I have very mixed feelings about that, but I understand it 100 percent. I don’t agree with all of it, but there is a big portion that I do. If the music corporations didn’t step in and try to control the music as much as they do we wouldn’t have the piracy. When there was LPs and cassettes and they came out with CDs the music industry freaked out. They thought it would kill the industry and didn’t realise that everyone who had records and cassettes re-bought their entire catalogue on CD. When that dude invented Napster the greed of the industry forced them not to realise that this guy just invented where we’re going to be in the future, and they fought him. You cannot fight a great idea. And what happened is by the time they figured they beat him, he had converted almost everyone to the wave of the future. You also have to look at the fact that we don’t have a radio system that allows you to play all of the music that’s out there and let us decide what we really like and what we don’t. We have a system where people get paid to play certain records and they play them to the point where it’s not that you don’t like them, you accept them. The kids out here aren’t pirating Eminem. They’re not pirating Beyonce. They’re out there investigating all kinds of music. I couldn’t believe it, but 20-year olds at my shows are singing Nirvana. Maybe their moms and their pops were so into Nirvana that the kids said, “Yo, let me investigate and find out who these guys are.” I’ve realised that the musical knowledge and broadness of the kids today are a lot more than what I ever thought. And it’s because they’re online downloading everything. And that always cracks me up how the business thinks, “Oh the new Beyonce came out and they’re downloading it.” They’re not downloading Beyonce. They’re downloading Yes and the Who. The first time I investigated Napster I didn't go after what record was popular, I went for an Isley Brothers record that I couldn’t find! I just think the music industry is not run by music lovers — it’s run by business people. They’re looking it as numbers and, I’m not saying numbers aren’t important, but you also have to look at it from the aspect that people just want to hear good music. That’s why satellite and internet radio is doing what it’s doing. They play ten records on the radio and you expect me to believe when I walk into a Virgin Megastore that of those three million records only ten are good?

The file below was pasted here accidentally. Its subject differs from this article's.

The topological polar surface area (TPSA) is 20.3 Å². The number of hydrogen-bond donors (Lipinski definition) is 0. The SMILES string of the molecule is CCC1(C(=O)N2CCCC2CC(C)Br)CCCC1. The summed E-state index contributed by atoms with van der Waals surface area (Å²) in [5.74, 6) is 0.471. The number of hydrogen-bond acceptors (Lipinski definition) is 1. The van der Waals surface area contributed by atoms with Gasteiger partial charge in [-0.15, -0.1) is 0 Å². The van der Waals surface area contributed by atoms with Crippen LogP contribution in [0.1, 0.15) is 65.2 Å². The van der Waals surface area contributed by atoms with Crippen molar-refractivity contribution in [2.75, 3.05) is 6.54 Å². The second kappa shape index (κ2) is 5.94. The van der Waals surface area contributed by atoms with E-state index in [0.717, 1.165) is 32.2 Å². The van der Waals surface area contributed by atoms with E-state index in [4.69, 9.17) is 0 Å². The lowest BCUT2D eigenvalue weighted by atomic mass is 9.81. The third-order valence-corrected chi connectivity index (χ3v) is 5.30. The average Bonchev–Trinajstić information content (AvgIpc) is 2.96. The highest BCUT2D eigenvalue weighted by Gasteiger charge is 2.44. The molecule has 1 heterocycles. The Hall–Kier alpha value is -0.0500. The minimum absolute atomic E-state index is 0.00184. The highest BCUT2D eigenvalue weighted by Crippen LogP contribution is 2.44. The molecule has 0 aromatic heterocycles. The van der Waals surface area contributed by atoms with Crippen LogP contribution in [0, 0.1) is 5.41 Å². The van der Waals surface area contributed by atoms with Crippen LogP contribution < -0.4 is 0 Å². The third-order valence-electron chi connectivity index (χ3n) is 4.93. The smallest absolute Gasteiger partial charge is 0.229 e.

What was your most memorable day job?

I worked at a parlour named Steve’s, that made homemade ice cream. They would put ice cream on a marble slab and people would say what kind of mixes they wanted, like M&Ms, and you would toss the ice cream over and put it in a cup. And I used to get a lot of girls like that because it was pretty cool. “What do you want on your ice cream? Nah nah nah, I’ll put it in for free.” Just so you could show them that you can put this ice cream on a slab, mix it around and put it in a cup.

If I wasn’t playing music I would be…

I’d be a chef. I love to cook. I had a girlfriend who said she would never cook for a man. So I figured I need to learn how to cook. And I didn't want to learn how to just make oodles and noodles. I wanted to learn how to cook everything I liked. So I sat in my house with nobody around and learnt a lot of stuff until I got it right.

The legendary DJ Jazzy Jeff has managed to survive a network television show, the first hip-hop Grammy, production for Bart Simpson and record company shadiness by staying true to the game for over 20 years. Jeff comes correct on his Return of the Magnificent record by digging up numerous classic breaks to form slick production around an all-star cast of MCs including Big Daddy Kane, Method Man, Jean Grae and Kardinal Offishall. He even manages to give a nod to better days with a cover design inspired by funk-jazz arranger, Eumir Deodato. “That was an idea that Peter from BBE came up with, and when people saw the Deodato cover they recognised the image from their parent’s collection,” recalls Jeff. “Just trying to do a throwback to a time when album covers meant something, you know? Like the old Ohio Players covers featuring semi-nude women. Those were covers that you’d never forget.” And even though Jeff has been releasing several albums, mixes and rocking shows for years since the Fresh Prince days, he still manages to get asked about his partner in rhyme, Will Smith — a common occurrence Jeff brings up on his new record. “Will gave me the idea and said that I should poke fun,” the producer says of skits involving an obscene amount of people who put him on hold in order to get through to his Oscar-nominated friend. “When I go to a drive-thru people will actually ask, ‘Yo, where’s Will?’ Sometimes those are really funny questions that you could never answer honestly. Like, ‘Yeah, I just talked to him. He’s in the bathroom.’ It’s a two-sided thing because you can act like you don’t get frustrated when someone says, ‘Have you seen Will?’ but then you get pulled over by the cops and it’s like, ‘You know I’m Will’s friend, right?’”